WASHINGTON — For now, the coup attempt at the Department of Veterans Affairs appears over.

Veterans groups are receiving assurances from administration officials that VA Secretary David Shulkin’s job is not in jeopardy following an explosive inspector general’s report one week ago and a subsequent revolt from political appointees within his department.

White House officials have not offered formal comment on the matter beyond White House spokeswoman Sarah Sanders saying on Tuesday that she has no indication that President Donald Trump has lost faith in Shulkin.

In an interview with USA Today after that press conference, Shulkin said he has received assurances that he would remain in his Cabinet post. “I’m the secretary, I’m in charge of carrying out the president’s agenda, and that’s exactly what we’re going to do,” he said.

American Legion Executive Director Verna Jones said her organization has been told that Shulkin’s job is safe, and her organization is moving ahead under the assumption that they will be working with him as before on policy and legislative issues in the weeks ahead.

“I don’t think our confidence in his ability to work on these issues has dropped that much,” she told reporters on Wednesday. “There are still some people within VA who don’t need to be there, and he will have to deal with that.”

Shulkin has said numerous times since the release of the report that he has concerns with individuals within his department who are not focused “on the best interests of veterans,” and promised to address those issues.

On Tuesday, he told Politico that his new chief of staff, Peter O’Rourke, is conducting interviews with staffers involved in “subversion” at the department to determine what their future is at VA.

The VA secretary has been in a public fight with White House officials and his own communications staff since the inspector general’s findings were released. The report accused him of multiple improprieties during an overseas trip last July, including improperly accepting Wimbledon tickets from an English businesswoman and using taxpayer dollars to pay for his wife’s airfare.

Shulkin has suggested that his previous chief of staff’s emails were hacked as part of the scandal, and had his own statements responding to the allegations removed from the official VA website by his communications staff, at the direction of White House lawyers.

At the same time, an email from White House adviser Jake Leinenkugel surfaced recommending action against several Shulkin confidants to put the secretary “on notice” that he needed to fall in line with other administration officials’ priorities.

So far, the only high-level staffing change at the department was the resignation of O’Rourke’s predecessor, Vivieca Wright Simpson, who was criticized in the IG report. But outside advocates say they expect more in coming days.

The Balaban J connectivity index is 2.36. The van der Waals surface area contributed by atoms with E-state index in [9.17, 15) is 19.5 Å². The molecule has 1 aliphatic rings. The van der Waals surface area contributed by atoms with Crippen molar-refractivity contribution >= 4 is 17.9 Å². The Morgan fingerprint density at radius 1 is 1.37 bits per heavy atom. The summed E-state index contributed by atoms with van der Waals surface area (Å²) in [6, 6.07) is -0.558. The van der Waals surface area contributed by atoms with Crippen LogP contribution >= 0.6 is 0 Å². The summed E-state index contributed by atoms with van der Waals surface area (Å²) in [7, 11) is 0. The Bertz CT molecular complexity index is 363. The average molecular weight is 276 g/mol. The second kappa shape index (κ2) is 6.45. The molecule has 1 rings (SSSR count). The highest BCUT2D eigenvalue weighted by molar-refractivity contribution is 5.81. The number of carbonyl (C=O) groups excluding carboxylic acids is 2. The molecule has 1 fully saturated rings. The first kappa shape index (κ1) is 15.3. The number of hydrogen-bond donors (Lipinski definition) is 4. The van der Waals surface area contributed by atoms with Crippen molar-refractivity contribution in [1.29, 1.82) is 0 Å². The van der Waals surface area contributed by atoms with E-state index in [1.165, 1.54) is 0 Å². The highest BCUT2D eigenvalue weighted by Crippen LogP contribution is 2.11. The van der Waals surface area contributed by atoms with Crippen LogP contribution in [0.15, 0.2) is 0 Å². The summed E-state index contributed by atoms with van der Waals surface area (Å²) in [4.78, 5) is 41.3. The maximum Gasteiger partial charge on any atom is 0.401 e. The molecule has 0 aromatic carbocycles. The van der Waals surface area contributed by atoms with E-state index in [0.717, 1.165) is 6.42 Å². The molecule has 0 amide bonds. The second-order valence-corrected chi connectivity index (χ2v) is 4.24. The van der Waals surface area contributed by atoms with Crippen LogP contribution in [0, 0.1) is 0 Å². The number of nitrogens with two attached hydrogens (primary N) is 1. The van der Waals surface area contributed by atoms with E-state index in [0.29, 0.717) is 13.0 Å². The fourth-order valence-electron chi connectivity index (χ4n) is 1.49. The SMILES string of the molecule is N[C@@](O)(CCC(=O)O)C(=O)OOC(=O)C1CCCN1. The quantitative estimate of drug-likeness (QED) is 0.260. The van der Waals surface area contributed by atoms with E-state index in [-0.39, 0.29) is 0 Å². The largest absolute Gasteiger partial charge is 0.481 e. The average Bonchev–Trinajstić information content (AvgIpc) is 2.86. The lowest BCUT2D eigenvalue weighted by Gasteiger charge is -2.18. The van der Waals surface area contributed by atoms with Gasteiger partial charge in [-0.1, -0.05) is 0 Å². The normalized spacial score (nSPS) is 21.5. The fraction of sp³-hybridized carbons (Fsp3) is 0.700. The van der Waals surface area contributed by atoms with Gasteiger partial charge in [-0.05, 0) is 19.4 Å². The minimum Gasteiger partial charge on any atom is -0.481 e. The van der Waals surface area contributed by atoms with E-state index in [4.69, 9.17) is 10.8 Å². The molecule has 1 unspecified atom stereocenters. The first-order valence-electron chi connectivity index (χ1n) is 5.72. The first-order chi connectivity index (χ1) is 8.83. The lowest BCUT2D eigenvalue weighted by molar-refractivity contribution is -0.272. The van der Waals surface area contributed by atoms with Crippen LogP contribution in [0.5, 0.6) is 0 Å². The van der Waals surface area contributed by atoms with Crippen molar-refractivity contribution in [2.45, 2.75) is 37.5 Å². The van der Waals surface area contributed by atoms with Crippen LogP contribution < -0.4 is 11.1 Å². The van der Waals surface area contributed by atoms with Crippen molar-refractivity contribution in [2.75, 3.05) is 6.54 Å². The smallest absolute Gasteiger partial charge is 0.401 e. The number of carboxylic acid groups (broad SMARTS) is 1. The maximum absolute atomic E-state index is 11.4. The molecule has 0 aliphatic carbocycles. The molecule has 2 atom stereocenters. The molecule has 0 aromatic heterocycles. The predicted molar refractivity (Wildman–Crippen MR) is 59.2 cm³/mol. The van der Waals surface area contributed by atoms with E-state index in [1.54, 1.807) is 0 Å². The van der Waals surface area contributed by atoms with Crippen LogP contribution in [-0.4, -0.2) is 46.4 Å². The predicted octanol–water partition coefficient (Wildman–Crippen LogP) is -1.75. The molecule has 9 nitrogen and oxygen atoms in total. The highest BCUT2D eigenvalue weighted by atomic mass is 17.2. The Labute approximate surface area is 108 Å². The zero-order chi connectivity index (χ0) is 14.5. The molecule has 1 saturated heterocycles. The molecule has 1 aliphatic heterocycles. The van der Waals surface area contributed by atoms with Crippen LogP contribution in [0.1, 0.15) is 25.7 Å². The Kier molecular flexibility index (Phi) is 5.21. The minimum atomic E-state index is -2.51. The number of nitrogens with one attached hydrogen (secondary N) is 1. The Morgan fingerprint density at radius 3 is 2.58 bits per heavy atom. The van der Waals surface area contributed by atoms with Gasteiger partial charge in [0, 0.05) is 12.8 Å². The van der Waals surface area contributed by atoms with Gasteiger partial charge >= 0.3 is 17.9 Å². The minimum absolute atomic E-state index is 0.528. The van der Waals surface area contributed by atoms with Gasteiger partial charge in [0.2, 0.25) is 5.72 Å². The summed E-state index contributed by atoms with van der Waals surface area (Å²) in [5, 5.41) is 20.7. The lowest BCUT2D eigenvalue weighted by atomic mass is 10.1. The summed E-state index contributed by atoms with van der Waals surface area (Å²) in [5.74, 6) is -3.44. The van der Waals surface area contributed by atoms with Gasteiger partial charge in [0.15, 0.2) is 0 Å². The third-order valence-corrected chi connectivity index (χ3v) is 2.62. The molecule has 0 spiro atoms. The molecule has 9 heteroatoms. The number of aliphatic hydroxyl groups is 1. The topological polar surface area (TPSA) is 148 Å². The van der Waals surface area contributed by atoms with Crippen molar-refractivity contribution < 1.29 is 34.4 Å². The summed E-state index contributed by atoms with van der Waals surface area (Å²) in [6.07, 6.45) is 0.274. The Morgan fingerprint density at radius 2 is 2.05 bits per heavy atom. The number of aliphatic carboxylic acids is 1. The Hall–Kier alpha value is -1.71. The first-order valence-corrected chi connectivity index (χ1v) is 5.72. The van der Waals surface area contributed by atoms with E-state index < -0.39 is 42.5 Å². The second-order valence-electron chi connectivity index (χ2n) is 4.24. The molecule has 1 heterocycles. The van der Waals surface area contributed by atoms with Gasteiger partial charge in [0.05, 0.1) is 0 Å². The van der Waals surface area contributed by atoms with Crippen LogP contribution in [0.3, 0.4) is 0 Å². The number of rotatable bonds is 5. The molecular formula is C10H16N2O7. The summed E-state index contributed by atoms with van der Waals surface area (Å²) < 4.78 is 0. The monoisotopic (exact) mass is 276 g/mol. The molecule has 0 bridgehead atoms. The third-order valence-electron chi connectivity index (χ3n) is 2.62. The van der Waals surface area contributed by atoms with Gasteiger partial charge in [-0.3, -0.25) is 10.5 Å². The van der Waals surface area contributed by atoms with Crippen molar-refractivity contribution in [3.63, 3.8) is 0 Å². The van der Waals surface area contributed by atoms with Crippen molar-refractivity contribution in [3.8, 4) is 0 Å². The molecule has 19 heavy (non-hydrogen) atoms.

President Donald Trump holds the Veteran's Affairs Choice and Quality Employment Act of 2017 after signing it Aug. 12, 2017, at Trump National Golf Club in Bedminister, N.J., as VA Secretary David Shulkin, left, applauds. Shulkin said he has received assurances that his job is not in jeopardy over a scathing inspector general report released last week. (Pablo Martinez Monsivais/AP)
President Donald Trump holds the Veteran's Affairs Choice and Quality Employment Act of 2017 after signing it Aug. 12, 2017, at Trump National Golf Club in Bedminister, N.J., as VA Secretary David Shulkin, left, applauds. Shulkin said he has received assurances that his job is not in jeopardy over a scathing inspector general report released last week. (Pablo Martinez Monsivais/AP)

In a statement late last week, House Veterans’ Affairs Committee ranking member Tim Walz, D-Minn., blamed the internal divisions on “the Koch brothers and corporate interests at the center of an effort to take over and privatize VA to make money.”

Officials at Disabled American Veterans criticized “special interest groups who openly advocate shrinking and dismantling the VA” within Trump’s administration and urged lawmakers and the White House to help get rid of those elements within the department.

Shulkin, 59, was among the last nominees for Trump’s leadership team at the start of his presidency but also saw the easiest confirmation. No lawmakers on Capitol Hill raised concerns about the then-VA undersecretary for health, and he was approved by the Senate with a 100-0 vote (a show of support that Trump often invoked in public events with Shulkin.)

Although he was the only holdover in Trump’s Cabinet from former President Barack Obama’s administration, Shulkin received effusive praise through most of 2017 from the president.

On several occasions Trump invited Shulkin to high-profile events and bill signings to underscore his message of change and progress at VA headquarters. Shulkin briefed reporters in the White House press room directly three times, an unheard of move in the previous administration.

Just last month, Trump lauded Shulkin during an Oval Office ceremony for “the greatest strides ever made at the VA for our veterans, and it’s not even close.”

Shulkin told Military Times last week he is hopeful he can return to that kind of progress in the weeks to come, after putting the travel scandal and other internal conflicts in the past.